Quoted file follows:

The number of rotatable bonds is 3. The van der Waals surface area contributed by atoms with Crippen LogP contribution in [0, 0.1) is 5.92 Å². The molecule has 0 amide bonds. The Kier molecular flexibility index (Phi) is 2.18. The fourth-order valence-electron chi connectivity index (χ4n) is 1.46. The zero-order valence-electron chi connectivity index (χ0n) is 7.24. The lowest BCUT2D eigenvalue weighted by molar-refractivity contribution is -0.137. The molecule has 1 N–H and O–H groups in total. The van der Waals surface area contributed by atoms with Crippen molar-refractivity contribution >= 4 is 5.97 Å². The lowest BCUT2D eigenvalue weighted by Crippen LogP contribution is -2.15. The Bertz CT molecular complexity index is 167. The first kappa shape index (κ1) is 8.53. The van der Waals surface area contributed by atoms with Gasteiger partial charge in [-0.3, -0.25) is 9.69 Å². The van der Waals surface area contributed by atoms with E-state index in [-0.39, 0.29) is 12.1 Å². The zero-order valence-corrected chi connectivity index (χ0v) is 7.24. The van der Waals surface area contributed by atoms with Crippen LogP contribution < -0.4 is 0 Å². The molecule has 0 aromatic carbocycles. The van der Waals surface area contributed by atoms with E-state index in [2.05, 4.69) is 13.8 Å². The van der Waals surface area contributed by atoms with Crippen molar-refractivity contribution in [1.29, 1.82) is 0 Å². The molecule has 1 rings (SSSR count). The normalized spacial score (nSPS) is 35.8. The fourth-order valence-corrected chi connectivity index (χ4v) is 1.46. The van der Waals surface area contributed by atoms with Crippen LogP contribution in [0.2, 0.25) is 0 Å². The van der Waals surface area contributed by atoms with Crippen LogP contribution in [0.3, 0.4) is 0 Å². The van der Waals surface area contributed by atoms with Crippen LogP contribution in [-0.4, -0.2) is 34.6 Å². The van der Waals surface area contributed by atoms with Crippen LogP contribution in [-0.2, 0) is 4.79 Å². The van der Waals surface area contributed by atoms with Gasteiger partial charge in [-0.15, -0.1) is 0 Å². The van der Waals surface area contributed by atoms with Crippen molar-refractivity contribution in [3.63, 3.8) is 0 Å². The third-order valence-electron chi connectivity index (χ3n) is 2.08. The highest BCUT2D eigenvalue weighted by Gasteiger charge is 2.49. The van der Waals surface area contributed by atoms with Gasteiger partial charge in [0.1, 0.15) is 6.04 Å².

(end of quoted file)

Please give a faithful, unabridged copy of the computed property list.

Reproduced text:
The number of rotatable bonds is 3. The van der Waals surface area contributed by atoms with Crippen LogP contribution in [0, 0.1) is 5.92 Å². The molecule has 0 amide bonds. The Kier molecular flexibility index (Phi) is 2.18. The fourth-order valence-electron chi connectivity index (χ4n) is 1.46. The zero-order valence-electron chi connectivity index (χ0n) is 7.24. The lowest BCUT2D eigenvalue weighted by molar-refractivity contribution is -0.137. The molecule has 1 N–H and O–H groups in total. The van der Waals surface area contributed by atoms with Crippen molar-refractivity contribution >= 4 is 5.97 Å². The lowest BCUT2D eigenvalue weighted by Crippen LogP contribution is -2.15. The Bertz CT molecular complexity index is 167. The first kappa shape index (κ1) is 8.53. The van der Waals surface area contributed by atoms with Gasteiger partial charge in [-0.3, -0.25) is 9.69 Å². The van der Waals surface area contributed by atoms with E-state index in [-0.39, 0.29) is 12.1 Å². The zero-order valence-corrected chi connectivity index (χ0v) is 7.24. The van der Waals surface area contributed by atoms with Crippen LogP contribution < -0.4 is 0 Å². The molecule has 0 aromatic carbocycles. The van der Waals surface area contributed by atoms with E-state index in [2.05, 4.69) is 13.8 Å². The van der Waals surface area contributed by atoms with Crippen molar-refractivity contribution in [1.29, 1.82) is 0 Å². The molecule has 1 rings (SSSR count). The normalized spacial score (nSPS) is 35.8. The fourth-order valence-corrected chi connectivity index (χ4v) is 1.46. The van der Waals surface area contributed by atoms with Crippen LogP contribution in [0.2, 0.25) is 0 Å². The van der Waals surface area contributed by atoms with Crippen LogP contribution in [0.3, 0.4) is 0 Å². The van der Waals surface area contributed by atoms with Crippen LogP contribution in [-0.4, -0.2) is 34.6 Å². The van der Waals surface area contributed by atoms with Crippen LogP contribution in [-0.2, 0) is 4.79 Å². The van der Waals surface area contributed by atoms with Gasteiger partial charge in [-0.15, -0.1) is 0 Å². The van der Waals surface area contributed by atoms with Crippen molar-refractivity contribution in [3.63, 3.8) is 0 Å². The third-order valence-electron chi connectivity index (χ3n) is 2.08. The highest BCUT2D eigenvalue weighted by Gasteiger charge is 2.49. The van der Waals surface area contributed by atoms with Gasteiger partial charge in [0.1, 0.15) is 6.04 Å².